Compiling Software for OSG Connect

Introduction

Due to the distributed nature of the Open Science Grid, you will always need to ensure that your jobs have access to the software that will be executed. This guide provides useful information for compiling and using your software in OSG Connect. A detailed example of performing software compilation is additionally available at OSG Connect Example Compilation Guide.

What is compiling? The process of compiling converts human readable code into binary, machine readable code that will execute the steps of the program.

Get software source code

The first step to compiling your software is to locate and download the source code, being sure to select the version that you want. Source code will often be made available as a compressed tar archive which will need to be extracted for before compilation.

You should also carefully review the installation instructions provided by the software developers. The installation instructions should include important information regarding various options for configuring and performing the compilation. Also carefully note any system dependencies (hardware, other software, and libraries) that are required for your software.

Select the appropriate compiler and compilation options

A compiler is a program that is used to peform source code compilation. The GNU Compiler Collection (GCC) is a common, open source collection of compilers with support for C, C++, fotran, and other languages, and includes important libraries for supporting your compilation and sometimes software execution. Your software compilation may require certain versions of a compiler which should be noted in the installation instructions or system dependencies documention. Currently the login nodes have GCC 4.8.5 as the default version, but newer versions of GCC may also be available - to learn more please contact support@osgconnect.net.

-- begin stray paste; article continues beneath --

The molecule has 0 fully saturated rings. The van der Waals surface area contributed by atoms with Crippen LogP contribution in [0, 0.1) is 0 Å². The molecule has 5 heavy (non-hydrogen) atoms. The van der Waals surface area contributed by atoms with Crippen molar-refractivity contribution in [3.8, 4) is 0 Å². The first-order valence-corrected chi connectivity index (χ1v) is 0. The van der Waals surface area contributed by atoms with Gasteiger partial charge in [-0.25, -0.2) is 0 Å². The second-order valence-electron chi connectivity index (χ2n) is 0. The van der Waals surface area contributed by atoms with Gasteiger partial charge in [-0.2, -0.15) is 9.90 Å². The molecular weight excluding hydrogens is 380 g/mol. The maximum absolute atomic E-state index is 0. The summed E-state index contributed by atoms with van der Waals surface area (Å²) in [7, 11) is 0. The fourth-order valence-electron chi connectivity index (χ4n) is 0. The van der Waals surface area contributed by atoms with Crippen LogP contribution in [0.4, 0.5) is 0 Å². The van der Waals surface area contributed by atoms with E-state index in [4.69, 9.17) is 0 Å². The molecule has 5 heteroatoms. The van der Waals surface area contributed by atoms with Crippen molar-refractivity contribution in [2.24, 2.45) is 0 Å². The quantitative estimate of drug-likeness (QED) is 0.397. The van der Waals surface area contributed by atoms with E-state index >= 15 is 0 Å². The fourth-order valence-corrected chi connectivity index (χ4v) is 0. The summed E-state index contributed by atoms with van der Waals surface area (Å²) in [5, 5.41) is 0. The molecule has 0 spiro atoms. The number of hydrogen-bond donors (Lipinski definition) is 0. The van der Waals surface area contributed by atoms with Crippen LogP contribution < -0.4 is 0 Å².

CMake is a commonly used compilation platform. Your software may have dependencies for specific cmake versions. Currently the login nodes have two versions of CMake, 3.12.3 and 3.13.0 available as modules.

Static versus dynamic linking during compilation

Binary code often depends on additional information (i.e. instructions) from other software, known as libraries, for proper execution. The default behavior when compiling, is for the final binary to be "dynamically linked" to libraries that it depends on, such that when the binary is executed, it will look for these library files on the system that it is running on. Thus a copy of the appropriate library files will need to be available to your software wherever it runs. OSG Connect users can transfer a copy of the necessary libraries along with with their jobs to manage such dependencies if not supported by the execute node that your jobs run on.

However, the option exists to "statically link" the library dependencies of your software. By statically linking libraries during compilation, the library code will be directly packaged with your software binary meaning the libraries will always be available to your software which your software to run on more execute nodes.

To statically link libraries during compilation, use the -static flag when running gcc, use --enable-static when running a configure script, or set your LD_FLAGS environment variable to --enable-static (e.g. export LD_FLAGS="--enable-static").

Get access to libraries needed for your software